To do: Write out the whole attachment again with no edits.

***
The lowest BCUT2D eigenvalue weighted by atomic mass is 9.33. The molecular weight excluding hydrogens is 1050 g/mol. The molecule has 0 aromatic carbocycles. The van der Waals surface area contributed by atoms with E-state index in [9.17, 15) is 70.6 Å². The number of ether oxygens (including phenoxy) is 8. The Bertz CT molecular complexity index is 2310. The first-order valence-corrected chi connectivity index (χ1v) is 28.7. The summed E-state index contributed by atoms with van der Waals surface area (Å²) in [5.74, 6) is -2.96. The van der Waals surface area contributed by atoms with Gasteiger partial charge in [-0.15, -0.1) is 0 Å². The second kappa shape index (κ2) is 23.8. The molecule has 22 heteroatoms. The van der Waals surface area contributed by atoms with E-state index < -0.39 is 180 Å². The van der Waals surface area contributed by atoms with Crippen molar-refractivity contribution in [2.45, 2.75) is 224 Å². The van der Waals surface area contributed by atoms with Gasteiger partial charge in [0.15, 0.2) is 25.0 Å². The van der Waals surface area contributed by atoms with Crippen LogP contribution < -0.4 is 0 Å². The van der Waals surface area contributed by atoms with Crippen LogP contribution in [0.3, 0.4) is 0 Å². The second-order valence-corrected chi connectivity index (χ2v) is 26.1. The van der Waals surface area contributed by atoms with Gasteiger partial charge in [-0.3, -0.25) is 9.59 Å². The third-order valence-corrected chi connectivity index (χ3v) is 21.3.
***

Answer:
The lowest BCUT2D eigenvalue weighted by atomic mass is 9.33. The molecular weight excluding hydrogens is 1050 g/mol. The molecule has 0 aromatic carbocycles. The van der Waals surface area contributed by atoms with E-state index in [9.17, 15) is 70.6 Å². The number of ether oxygens (including phenoxy) is 8. The Bertz CT molecular complexity index is 2310. The first-order valence-corrected chi connectivity index (χ1v) is 28.7. The summed E-state index contributed by atoms with van der Waals surface area (Å²) in [5.74, 6) is -2.96. The van der Waals surface area contributed by atoms with Gasteiger partial charge in [-0.15, -0.1) is 0 Å². The second kappa shape index (κ2) is 23.8. The molecule has 22 heteroatoms. The van der Waals surface area contributed by atoms with E-state index < -0.39 is 180 Å². The van der Waals surface area contributed by atoms with Crippen molar-refractivity contribution in [2.45, 2.75) is 224 Å². The van der Waals surface area contributed by atoms with Gasteiger partial charge in [0.15, 0.2) is 25.0 Å². The van der Waals surface area contributed by atoms with Crippen LogP contribution < -0.4 is 0 Å². The van der Waals surface area contributed by atoms with Crippen LogP contribution in [0.3, 0.4) is 0 Å². The second-order valence-corrected chi connectivity index (χ2v) is 26.1. The van der Waals surface area contributed by atoms with Gasteiger partial charge in [-0.3, -0.25) is 9.59 Å². The third-order valence-corrected chi connectivity index (χ3v) is 21.3.